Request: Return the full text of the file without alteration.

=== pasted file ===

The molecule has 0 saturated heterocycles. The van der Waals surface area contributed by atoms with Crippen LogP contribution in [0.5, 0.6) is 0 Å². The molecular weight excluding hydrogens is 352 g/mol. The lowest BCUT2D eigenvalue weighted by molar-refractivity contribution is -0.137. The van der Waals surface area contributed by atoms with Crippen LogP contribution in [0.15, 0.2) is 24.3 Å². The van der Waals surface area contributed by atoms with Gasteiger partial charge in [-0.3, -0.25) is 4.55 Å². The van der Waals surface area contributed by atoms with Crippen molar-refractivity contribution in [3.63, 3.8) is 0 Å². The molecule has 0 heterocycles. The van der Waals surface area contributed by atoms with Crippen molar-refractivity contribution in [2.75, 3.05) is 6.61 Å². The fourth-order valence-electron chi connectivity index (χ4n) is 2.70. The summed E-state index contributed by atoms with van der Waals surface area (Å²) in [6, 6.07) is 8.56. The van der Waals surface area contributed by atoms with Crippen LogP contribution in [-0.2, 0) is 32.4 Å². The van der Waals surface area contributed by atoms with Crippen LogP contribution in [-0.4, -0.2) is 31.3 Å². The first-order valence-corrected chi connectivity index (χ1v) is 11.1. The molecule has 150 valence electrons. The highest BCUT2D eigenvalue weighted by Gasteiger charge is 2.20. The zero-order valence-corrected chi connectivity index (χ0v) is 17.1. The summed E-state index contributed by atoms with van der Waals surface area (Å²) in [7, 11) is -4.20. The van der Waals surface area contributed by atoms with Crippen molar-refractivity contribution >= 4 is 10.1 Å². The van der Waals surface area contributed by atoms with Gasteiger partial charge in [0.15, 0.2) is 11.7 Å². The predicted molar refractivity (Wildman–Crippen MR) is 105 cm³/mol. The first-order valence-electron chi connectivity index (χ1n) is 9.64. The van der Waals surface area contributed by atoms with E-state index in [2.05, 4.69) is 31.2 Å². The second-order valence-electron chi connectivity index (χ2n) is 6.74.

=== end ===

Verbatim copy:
The molecule has 0 saturated heterocycles. The van der Waals surface area contributed by atoms with Crippen LogP contribution in [0.5, 0.6) is 0 Å². The molecular weight excluding hydrogens is 352 g/mol. The lowest BCUT2D eigenvalue weighted by molar-refractivity contribution is -0.137. The van der Waals surface area contributed by atoms with Crippen LogP contribution in [0.15, 0.2) is 24.3 Å². The van der Waals surface area contributed by atoms with Gasteiger partial charge in [-0.3, -0.25) is 4.55 Å². The van der Waals surface area contributed by atoms with Crippen molar-refractivity contribution in [3.63, 3.8) is 0 Å². The molecule has 0 heterocycles. The van der Waals surface area contributed by atoms with Crippen molar-refractivity contribution in [2.75, 3.05) is 6.61 Å². The fourth-order valence-electron chi connectivity index (χ4n) is 2.70. The summed E-state index contributed by atoms with van der Waals surface area (Å²) in [6, 6.07) is 8.56. The van der Waals surface area contributed by atoms with Crippen LogP contribution in [-0.2, 0) is 32.4 Å². The van der Waals surface area contributed by atoms with Crippen LogP contribution in [-0.4, -0.2) is 31.3 Å². The first-order valence-corrected chi connectivity index (χ1v) is 11.1. The molecule has 150 valence electrons. The highest BCUT2D eigenvalue weighted by Gasteiger charge is 2.20. The zero-order valence-corrected chi connectivity index (χ0v) is 17.1. The summed E-state index contributed by atoms with van der Waals surface area (Å²) in [7, 11) is -4.20. The van der Waals surface area contributed by atoms with Crippen molar-refractivity contribution >= 4 is 10.1 Å². The van der Waals surface area contributed by atoms with Gasteiger partial charge in [0.15, 0.2) is 11.7 Å². The predicted molar refractivity (Wildman–Crippen MR) is 105 cm³/mol. The first-order valence-electron chi connectivity index (χ1n) is 9.64. The van der Waals surface area contributed by atoms with E-state index in [2.05, 4.69) is 31.2 Å². The second-order valence-electron chi connectivity index (χ2n) is 6.74.